Insofar as the ski models tried, it sounds like some matched his technique more than others. Not unusual. Like I said before if you find one model you like buy two pairs!!!
post #19 of 24
He may think he is forward but is he really. I used to think I was until I was told to stand up and present my pelvis.

He has stiff boots too. Nordica 12's, I believe they are stuff.
post #20 of 24
Thread Starter 
If all goes as planned, I will be able to get a lesson / evaluation this Friday and have some more information on how I actually ski.
post #21 of 24
MC- Maybe you have had the pleasure of skiing with pkquat. Then you may have some insight as to what his fore/aft stance is.

But until I see him ski, or at least view some video, I will defer making such broad stroke statements about it. Until then, I will accept his comment about being forward on the boot. If there is one thing, being too far forward can be just as detrimental as being too far aft. In some cases, its even worse!
post #22 of 24
Thread Starter 
Skiing got canceled for this Friday So I will have to wait for a review.

I did find some video of me from 2 years ago, however it is more just fun skiing and I am not digging in and driving my turns so I don't know it is evaluation worthy. My skis are much closer together in the video than I ski now. I was also on rentals that had an ok edge. I'll also have to figure out how to convert it from DVD format to YouTube.
post #23 of 24
Thread Starter 
Finally an update. I got the chance to go skiing this weekend and got a quick evaluation from a friend of a friend who is on the Ski Patrol and a Ski Instructor.

My weight balance was good, and the evaluation matched what I felt. My stance was still a little too upright, and my skis were only about 2/3 - 3/4 as wide as they should be. When skiing the demo day I think my stance may have been wider, but I probably was standing up straighter than I should. I didn't get a chance to ski with my friends shaped skis as long as I would have liked to really get a feel for them or working on - studying my technique before the evaluation.

My friends skis were Atomic R10's, 160cm, with a recent tune up. I didn't get any chatter, but I didn't push them super hard since it was closer to the end of the day and I was more tired. They turned really sharp and fast. I almost wound up on my butt the first few times. I could release the edges and re-engage them in easy turns without much difficulty if I wanted. I am assuming they are a stiffer ski than what I demoed.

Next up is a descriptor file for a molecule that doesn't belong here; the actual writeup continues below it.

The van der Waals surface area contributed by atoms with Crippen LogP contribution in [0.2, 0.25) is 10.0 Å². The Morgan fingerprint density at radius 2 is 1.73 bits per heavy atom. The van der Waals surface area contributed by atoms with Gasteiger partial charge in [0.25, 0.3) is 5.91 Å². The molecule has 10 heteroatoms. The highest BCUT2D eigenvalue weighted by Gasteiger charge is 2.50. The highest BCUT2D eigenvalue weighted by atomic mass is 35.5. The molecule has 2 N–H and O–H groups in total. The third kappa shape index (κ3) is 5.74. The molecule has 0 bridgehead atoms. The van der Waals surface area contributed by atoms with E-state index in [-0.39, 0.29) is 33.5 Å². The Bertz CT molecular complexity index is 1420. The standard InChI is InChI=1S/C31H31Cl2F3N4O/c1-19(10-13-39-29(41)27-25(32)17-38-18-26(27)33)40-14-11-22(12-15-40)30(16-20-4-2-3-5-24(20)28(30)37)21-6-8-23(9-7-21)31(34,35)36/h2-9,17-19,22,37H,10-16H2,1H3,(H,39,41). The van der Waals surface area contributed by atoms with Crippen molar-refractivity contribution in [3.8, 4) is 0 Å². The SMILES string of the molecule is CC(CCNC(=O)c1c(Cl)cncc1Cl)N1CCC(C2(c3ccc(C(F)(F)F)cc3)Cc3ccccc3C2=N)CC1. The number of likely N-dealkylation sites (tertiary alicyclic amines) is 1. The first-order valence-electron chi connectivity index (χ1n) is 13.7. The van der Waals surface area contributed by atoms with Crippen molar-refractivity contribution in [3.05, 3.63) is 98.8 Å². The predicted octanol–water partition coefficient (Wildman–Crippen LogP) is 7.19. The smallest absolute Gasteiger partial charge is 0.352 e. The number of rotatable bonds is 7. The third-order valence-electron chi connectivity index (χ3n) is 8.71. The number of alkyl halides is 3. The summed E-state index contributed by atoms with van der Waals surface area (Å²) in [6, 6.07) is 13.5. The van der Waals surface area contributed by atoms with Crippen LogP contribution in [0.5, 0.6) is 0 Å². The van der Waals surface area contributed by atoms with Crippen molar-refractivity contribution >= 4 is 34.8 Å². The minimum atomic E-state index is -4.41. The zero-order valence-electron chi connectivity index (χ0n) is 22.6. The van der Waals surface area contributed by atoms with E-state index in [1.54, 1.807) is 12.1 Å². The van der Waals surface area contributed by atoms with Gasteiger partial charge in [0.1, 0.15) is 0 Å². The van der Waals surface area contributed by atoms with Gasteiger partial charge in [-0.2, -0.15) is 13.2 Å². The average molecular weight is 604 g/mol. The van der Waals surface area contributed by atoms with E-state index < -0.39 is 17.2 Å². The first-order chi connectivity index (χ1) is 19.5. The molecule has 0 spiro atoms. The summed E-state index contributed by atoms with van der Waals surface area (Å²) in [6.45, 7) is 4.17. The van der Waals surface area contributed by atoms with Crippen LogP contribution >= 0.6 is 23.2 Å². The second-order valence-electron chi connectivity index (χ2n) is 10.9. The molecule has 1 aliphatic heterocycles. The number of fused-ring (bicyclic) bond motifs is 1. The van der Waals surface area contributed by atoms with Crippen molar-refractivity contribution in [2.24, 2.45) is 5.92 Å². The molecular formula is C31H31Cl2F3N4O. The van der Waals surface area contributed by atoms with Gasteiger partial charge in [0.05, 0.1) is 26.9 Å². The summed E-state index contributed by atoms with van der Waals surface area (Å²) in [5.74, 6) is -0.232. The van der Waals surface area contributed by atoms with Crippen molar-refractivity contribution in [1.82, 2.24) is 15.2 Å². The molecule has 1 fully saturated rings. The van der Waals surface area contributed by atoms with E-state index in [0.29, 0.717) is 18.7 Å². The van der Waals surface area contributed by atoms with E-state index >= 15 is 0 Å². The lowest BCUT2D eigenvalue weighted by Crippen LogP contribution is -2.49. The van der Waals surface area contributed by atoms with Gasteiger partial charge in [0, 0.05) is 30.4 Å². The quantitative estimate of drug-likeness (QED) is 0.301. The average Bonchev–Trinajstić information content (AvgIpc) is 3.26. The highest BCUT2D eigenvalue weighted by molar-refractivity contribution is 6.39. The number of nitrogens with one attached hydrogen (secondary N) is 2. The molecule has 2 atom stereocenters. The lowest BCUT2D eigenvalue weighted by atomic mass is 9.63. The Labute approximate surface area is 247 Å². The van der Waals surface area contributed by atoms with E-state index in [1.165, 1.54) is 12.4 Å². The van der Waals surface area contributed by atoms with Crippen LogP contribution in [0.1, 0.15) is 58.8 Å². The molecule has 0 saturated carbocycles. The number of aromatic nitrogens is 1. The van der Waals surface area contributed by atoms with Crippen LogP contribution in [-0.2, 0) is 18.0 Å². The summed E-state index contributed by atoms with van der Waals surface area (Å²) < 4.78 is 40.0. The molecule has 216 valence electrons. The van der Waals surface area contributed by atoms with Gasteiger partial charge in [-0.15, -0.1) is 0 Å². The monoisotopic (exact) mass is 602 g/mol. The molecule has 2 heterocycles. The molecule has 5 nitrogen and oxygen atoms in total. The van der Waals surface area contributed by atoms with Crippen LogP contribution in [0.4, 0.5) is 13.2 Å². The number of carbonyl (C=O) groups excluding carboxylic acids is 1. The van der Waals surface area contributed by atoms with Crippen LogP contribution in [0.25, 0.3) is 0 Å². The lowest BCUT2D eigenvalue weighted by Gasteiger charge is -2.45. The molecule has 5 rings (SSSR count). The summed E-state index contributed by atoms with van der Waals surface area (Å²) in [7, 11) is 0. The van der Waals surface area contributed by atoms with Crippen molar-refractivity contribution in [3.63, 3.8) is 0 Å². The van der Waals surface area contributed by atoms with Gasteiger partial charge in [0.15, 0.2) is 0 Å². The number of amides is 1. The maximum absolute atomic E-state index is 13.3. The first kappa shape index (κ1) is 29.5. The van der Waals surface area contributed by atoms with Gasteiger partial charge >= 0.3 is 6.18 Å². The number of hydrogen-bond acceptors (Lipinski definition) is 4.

I am not sure where the length vs stiffness comes into play for a recommended ski. Any additional information would be great.
post #24 of 24
I'm no expert, but here's my theory. Different skis/skiers under different conditions will have different amounts of edge grip. If you have less edge grip, you end up skidding. If you have lots of edge grip, you end up carving. Chatter is when you're in between the two modes--you have enough edge grip to prevent skidding but not enough to carve. Some skis have more edge grip than others. So you may find that one ski skids but that another may increase the edge grip but not enough to actually carve. So you end up in this transitional area--called chatter. If you look at professional downhill racers, they chatter a lot! That's because under the speeds/conditions they travel at, it is almost impossible to get enough edge grip to be comfortably in the carving zone. So often they'll end up in the chatter zone. SO I guess the solution would be to increase your edge grip to the point where you can carve. This can be done either by increasing the angle of the edge to the snow or by decreasing the pressure on the ski. Of course, this is what skiing is all about and so I'll leave it to the professionals on this forum to tell you just how to do that. Another solution would be to back off the edge so that you're comfortably in the skidding zone.
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EpicSki › The Barking Bear Forums › Ski Training and Pro Forums › Ski Instruction & Coaching › Ski hop / chatter at the boot on hard fast turns. skier or ski problem?